The general consensus was that most folks fancied doing the Snowdon Horseshoe route on the Saturday, although Eli, Carol, Janet and Sue opted for a low level walk near Beddgelert while Scoob, Fi, Al and Alison went for Tryfan and the Glyders. That left 10 of us heading for Pen-y-Pass in 2 cars - Welsh Alan, Geordie Alan, Michael, Mark, Keith, Bod, Val, Hugh, AJ and myself.
Despite our best efforts to make a quick start, the car park at Pen-y-Pass was rammed by the time we got there, so it was down to the roadside parking on the 4086 next to the Pen-y-Gwryd Hotel, leaving us with the kilometre and a half walk back uphill to Pen-y-Pass.
Despite this, spirits were high as we set off, half of our number looking forward to their first encounter with the fabled Crib Goch arête. I had done the Horseshoe 10 years ago to the very month on my first and only visit to Snowdonia while on holiday with my wife in Criccieth and had very fond memories of the scrambling to be had. Funnily enough, Bod and Val had done Snowdon the very same month, although via a less precipitous route. I wonder if we were on the hill the same day? Val was certainly buzzing with the prospect, albeit tinged with a little trepidation.
Setting off from the cars at the Pen-y-Gwryd Hotel for the walk up to Pen-y-Pass
When we hit Pen-y-Pass, the scale and nature of the throng became apparent and for the first few hundred metres or so, a bit of jostling for position was required. It was a riot of pastel coloured waterproofs, walking poles and miscellaneous headgear. Fortunately most of the crowd would be taking the Pyg Track the whole way and we would leave them at the foot of the Crib Goch ridge.
Just another quiet Saturday on the Pyg Track to Snowdon
Pass of Llanberis
Back down the track to Pen-y-Pass and Moel Berfedd
Keith and Val (with Bod caught in full flow in the background!)
Approaching the Crib Goch junction
Right enough, the sea of people mostly carried on over the bealach to drop down towards Llyn Llydaw on the Pyg Track while the 10 of us steeled ourselves for Crib Goch. The route ahead looked clear with no sign of people that we could see. As we passed the Crib Goch sign, I had a wee moment of sadness as I recalled a 2 year old LucyDog romping her way over Crib Goch that July day in 2006. Now pushing 13, she is an old arthritic lady who finds it a struggle to manage the few hundred metres down the street and back up the lane to the house.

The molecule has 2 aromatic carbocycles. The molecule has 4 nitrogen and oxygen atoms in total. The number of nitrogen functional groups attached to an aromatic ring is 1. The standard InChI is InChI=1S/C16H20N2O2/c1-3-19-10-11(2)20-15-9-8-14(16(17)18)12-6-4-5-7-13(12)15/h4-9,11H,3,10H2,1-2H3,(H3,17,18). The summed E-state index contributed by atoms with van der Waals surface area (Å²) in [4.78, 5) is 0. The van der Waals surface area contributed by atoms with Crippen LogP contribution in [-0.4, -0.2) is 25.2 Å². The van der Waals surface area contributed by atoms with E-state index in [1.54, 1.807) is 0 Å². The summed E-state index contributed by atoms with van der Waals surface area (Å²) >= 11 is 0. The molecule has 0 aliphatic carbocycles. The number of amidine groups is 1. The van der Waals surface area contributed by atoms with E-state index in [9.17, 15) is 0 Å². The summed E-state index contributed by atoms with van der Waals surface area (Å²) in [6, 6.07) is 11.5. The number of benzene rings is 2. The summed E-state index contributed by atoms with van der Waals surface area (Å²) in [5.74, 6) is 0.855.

Hugh, Alan, AJ and Alan about to get stuck into Crib Goch
Crib Goch this way!
Far from the Madd(en)ing Crowd
We were soon into the guts of Crib Goch, a festival of chimneys, downclimbs, handholds and generally making it up as you go along. A few smaller groups appeared behind us but ahead it looked like we had the place to ourselves.
Hugh paying careful attention to the footwork
Keith and Val doing some early scrambling with Llyn Llydaw and Y Lliwedd in the background
Alan and Bod
Into the serious stuff!
Mr Bellis leads the way
Getting strung out on the scramble
Mr Bellis and one of the local burds
Getting into bum clenching mode
On the arête itself, a variety of techniques were displayed, some more graceful than others, but fortunately the only thing to take the plunge into the rocky abyss was Bod's Lucozade bottle. He managed to climb down and recover it, its battered state testifying to what happens to anything or anyone that takes that plunge.
Hugh sitting down on the job
Bod taking the more casual approach
A Welshman and a couple of Geordies
Michael busting some dance moves on the arete
On either side the abyss
Mark bringing up the rear
Mark, you're being followed!
Wave to the camera!
Approaching the pinnacles towards the end of the Crib Goch arete
Llyn Llydaw and Y Lliwedd
On the Pinnacles
Hold onto your hat Valerie!
Once over the broken pinnacles, the going became a little easier and less exposed for the climb up to Crib y Ddysgl, the second summit of the day. You really get the feeling that this is a neglected summit, an afterthought on the route wedged between the drama of Crib Goch and the madness of Yr Wyddfa (or Snowdon if you prefer that kind of thing).
Looking back to the Crib Goch arete
Crib Goch with Moel Siabod behind
Keith and Alan discuss Brexit before another spot of scrambling
Back to Crib Goch